A new study by the peacebuilding NGO International Alert shows that the key factors that push young Syrians into joining extremist groups are the need to earn a basic living, regain a sense of purpose and dignity, and the belief in a moral duty to protect, avenge and defend their people.



The study, titled Why young Syrians choose to fight: Vulnerability to recruitment by violent extremist groups, draws on interviews with 311 young Syrians, their families and community members in Syria, Lebanon and Turkey, to understand what drives both vulnerability and resilience to recruitment by the groups ISIS and Jabhat al-Nusra (Al Qaeda’s affiliate in Syria).



Adolescent boys and young men between the ages of 12 and 24 were found to be most at risk, along with children and young adults not in education, internally displaced persons (IDPs) and refugees without supportive family structures and networks.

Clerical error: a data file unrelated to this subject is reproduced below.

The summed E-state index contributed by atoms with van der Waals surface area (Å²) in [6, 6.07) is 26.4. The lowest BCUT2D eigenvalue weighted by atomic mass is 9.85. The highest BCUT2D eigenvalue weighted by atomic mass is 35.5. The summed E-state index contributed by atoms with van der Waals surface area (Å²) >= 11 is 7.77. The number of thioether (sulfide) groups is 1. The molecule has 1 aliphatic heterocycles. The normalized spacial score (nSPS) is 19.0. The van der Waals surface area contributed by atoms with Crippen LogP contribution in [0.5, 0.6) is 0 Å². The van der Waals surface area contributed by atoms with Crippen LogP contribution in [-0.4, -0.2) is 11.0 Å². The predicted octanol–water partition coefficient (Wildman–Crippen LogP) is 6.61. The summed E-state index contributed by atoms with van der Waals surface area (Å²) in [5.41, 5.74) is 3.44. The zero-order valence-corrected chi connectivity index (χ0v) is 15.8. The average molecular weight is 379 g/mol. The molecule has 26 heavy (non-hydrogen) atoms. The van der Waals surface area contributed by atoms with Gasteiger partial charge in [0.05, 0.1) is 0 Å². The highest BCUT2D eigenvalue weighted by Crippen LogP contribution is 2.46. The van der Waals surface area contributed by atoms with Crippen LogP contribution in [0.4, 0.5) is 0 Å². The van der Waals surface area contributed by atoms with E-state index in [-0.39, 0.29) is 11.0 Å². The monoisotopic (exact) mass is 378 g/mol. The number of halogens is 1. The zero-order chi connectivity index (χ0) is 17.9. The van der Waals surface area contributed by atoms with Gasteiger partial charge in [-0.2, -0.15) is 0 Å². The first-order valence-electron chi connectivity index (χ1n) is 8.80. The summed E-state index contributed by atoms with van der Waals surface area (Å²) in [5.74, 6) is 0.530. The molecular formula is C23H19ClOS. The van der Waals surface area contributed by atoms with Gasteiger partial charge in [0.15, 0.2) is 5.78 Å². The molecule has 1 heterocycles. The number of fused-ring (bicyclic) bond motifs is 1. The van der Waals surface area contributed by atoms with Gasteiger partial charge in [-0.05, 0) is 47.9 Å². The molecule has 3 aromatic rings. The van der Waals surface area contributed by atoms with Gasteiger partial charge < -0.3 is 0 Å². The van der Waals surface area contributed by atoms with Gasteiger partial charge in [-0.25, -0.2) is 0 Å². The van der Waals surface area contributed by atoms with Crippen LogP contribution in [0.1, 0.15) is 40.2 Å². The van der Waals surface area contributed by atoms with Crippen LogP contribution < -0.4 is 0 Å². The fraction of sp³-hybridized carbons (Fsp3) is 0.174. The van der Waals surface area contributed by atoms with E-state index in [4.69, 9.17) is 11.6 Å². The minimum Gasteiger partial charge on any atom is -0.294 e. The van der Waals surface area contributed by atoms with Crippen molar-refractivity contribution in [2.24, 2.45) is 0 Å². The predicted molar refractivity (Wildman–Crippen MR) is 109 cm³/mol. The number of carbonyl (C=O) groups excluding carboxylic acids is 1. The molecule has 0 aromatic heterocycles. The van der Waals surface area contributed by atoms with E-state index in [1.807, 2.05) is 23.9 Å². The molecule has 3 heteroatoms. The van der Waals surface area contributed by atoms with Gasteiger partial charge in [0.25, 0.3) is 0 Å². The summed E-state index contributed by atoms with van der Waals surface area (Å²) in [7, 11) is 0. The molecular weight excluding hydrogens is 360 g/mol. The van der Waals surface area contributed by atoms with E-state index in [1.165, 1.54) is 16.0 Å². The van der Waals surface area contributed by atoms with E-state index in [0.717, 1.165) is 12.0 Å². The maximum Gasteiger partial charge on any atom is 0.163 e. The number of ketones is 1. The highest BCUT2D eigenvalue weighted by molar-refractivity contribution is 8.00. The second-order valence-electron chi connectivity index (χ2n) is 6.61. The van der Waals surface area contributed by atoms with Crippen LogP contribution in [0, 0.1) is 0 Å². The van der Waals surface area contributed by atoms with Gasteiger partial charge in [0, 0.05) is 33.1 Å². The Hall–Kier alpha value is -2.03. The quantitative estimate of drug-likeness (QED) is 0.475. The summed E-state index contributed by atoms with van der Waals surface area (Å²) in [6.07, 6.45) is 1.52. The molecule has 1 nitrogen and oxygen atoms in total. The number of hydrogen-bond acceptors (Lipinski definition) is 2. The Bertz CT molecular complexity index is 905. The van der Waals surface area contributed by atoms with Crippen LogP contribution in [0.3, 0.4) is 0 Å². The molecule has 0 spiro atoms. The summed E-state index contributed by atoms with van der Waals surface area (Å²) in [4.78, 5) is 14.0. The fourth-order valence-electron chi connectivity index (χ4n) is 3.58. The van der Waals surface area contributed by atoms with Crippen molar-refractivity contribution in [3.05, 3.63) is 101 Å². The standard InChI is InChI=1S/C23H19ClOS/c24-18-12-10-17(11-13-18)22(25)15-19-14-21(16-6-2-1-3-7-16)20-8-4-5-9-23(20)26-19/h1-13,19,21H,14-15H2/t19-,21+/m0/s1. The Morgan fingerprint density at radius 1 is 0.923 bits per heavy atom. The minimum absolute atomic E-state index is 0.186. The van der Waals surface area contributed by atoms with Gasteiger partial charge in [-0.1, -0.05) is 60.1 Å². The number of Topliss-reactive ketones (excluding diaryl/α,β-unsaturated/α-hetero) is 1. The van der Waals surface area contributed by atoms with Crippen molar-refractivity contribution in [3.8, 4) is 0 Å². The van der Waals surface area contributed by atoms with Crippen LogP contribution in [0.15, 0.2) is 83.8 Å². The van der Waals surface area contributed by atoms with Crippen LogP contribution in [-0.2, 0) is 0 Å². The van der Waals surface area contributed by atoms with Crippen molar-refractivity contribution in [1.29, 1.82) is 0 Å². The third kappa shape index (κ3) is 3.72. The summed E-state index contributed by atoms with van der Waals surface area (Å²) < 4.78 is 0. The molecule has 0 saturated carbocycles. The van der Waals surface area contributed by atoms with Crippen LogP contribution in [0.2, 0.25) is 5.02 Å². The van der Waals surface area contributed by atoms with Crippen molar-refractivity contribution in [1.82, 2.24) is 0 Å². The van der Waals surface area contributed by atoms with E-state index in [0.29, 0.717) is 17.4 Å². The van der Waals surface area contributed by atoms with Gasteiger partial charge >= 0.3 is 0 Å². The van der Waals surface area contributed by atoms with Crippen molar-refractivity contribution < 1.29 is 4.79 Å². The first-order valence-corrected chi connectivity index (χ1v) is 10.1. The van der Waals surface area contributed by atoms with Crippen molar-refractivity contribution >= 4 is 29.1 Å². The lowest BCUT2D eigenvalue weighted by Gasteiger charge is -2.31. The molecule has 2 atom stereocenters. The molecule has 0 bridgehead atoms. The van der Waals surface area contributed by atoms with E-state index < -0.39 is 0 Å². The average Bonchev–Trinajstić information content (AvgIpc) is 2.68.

The findings suggest that radicalisation is not an explanation for joining a violent extremist group per se. For many young Syrians, belief in extreme ideologies appears to be, at most, a secondary factor in the initial decision to join an extremist group. 



Instead, vulnerability is driven by a combination of extreme trauma, loss and displacement, lack of alternative ways to make a decent living, the collapse of social structures and institutions including education, and the desire to get revenge against the regime of President Bashar Al-Assad. According to respondents, armed groups also provide a strong sense of purpose, honour and self-worth.



As one young Syrian man in Lebanon said: “People can find a new meaning to their life in extremism. Extremism opens a door to a new life where they are wanted.”